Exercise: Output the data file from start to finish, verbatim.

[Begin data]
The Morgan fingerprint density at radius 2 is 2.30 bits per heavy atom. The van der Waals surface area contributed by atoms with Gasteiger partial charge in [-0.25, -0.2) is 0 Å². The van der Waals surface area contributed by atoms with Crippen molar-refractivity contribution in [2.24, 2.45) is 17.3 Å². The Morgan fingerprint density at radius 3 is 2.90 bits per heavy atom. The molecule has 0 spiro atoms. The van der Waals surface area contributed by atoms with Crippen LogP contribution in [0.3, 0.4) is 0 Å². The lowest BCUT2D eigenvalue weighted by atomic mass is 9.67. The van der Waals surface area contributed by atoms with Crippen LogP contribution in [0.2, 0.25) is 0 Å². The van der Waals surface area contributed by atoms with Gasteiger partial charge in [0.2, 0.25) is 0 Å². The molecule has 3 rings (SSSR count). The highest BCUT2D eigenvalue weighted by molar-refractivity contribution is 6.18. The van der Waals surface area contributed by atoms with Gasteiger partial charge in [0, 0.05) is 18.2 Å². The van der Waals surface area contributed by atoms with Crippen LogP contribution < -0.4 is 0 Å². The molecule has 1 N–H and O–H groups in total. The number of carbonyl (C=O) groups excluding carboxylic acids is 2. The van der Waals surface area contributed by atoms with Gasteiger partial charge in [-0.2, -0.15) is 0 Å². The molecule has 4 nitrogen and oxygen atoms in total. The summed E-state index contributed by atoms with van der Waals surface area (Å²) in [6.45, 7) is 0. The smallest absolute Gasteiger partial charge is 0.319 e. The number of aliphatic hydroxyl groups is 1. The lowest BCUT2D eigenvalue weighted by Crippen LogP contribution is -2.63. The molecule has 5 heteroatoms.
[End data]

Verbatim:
The Morgan fingerprint density at radius 2 is 2.30 bits per heavy atom. The van der Waals surface area contributed by atoms with Gasteiger partial charge in [-0.25, -0.2) is 0 Å². The van der Waals surface area contributed by atoms with Crippen molar-refractivity contribution in [2.24, 2.45) is 17.3 Å². The Morgan fingerprint density at radius 3 is 2.90 bits per heavy atom. The molecule has 0 spiro atoms. The van der Waals surface area contributed by atoms with Crippen LogP contribution in [0.3, 0.4) is 0 Å². The lowest BCUT2D eigenvalue weighted by atomic mass is 9.67. The van der Waals surface area contributed by atoms with Crippen LogP contribution in [0.2, 0.25) is 0 Å². The van der Waals surface area contributed by atoms with Gasteiger partial charge in [0.2, 0.25) is 0 Å². The molecule has 3 rings (SSSR count). The highest BCUT2D eigenvalue weighted by molar-refractivity contribution is 6.18. The van der Waals surface area contributed by atoms with Gasteiger partial charge in [0, 0.05) is 18.2 Å². The van der Waals surface area contributed by atoms with Crippen LogP contribution < -0.4 is 0 Å². The molecule has 1 N–H and O–H groups in total. The number of carbonyl (C=O) groups excluding carboxylic acids is 2. The van der Waals surface area contributed by atoms with Gasteiger partial charge in [-0.2, -0.15) is 0 Å². The molecule has 4 nitrogen and oxygen atoms in total. The summed E-state index contributed by atoms with van der Waals surface area (Å²) in [6.45, 7) is 0. The smallest absolute Gasteiger partial charge is 0.319 e. The number of aliphatic hydroxyl groups is 1. The lowest BCUT2D eigenvalue weighted by Crippen LogP contribution is -2.63. The molecule has 5 heteroatoms.